The government ultimately deemed Buckyballs a danger to consumers. But unlike the 1,000 or so children who required surgery to remove their product, the Buckyballs manufacturer didn’t take that lying down. In fact, they refused to voluntarily recall their product, forcing the feds to sue. When the inventor dissolved his company rather than fund a recall, the government came after him personally in an effort to collect the $57 million in costs. After a bunch of posturing on both sides of the argument, the inventor settled for about 1 percent of that figure. One thing’s for sure—the guy had balls made of steel.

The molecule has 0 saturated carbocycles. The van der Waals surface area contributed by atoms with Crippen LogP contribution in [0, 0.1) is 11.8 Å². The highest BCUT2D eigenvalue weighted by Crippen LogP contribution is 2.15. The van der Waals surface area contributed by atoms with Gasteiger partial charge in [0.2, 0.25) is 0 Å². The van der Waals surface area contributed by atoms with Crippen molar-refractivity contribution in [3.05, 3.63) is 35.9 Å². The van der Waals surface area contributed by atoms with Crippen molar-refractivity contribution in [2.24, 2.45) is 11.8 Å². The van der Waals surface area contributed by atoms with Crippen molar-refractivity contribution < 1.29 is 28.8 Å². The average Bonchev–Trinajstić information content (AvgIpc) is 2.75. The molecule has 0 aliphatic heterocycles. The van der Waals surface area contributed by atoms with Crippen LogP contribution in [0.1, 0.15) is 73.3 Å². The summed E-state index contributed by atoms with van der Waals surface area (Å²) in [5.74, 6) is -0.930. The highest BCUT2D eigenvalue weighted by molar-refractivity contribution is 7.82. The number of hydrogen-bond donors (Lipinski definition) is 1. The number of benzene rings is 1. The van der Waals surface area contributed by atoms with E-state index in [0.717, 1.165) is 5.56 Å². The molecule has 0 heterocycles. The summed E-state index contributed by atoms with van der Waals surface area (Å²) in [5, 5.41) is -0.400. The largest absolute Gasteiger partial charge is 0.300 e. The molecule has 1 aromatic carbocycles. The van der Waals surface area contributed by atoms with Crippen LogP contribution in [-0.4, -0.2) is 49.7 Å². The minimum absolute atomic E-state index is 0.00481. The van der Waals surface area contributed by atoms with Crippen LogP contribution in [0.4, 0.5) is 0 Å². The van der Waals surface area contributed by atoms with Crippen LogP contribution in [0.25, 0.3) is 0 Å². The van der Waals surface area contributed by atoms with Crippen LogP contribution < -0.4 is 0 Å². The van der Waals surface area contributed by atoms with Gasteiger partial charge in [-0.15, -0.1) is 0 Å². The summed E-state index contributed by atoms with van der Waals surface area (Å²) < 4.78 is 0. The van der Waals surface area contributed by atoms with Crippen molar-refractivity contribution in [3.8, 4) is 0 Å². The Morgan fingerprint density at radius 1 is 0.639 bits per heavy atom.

4. CSI Fingerprint Examination Kit

10 Incredibly Dangerous Banned Toys

Photo credit: eBay.com

While there’s something a little grim about children playing with toy forensic investigation kits meant to mimic the collection of evidence at a murder scene, at least it’s just for fun. After all, kids have come up with some pretty twisted forms of play since time immemorial. Marketed off the popular CBS crime show, CSI Fingerprint Examination Kits allowed kids to snap on the latex gloves and collect incriminating play evidence, most notably by dusting for fingerprints. Unfortunately, the fingerprint dust that came with the kit also contained a real-life occupational hazard—one of the deadliest forms of asbestos.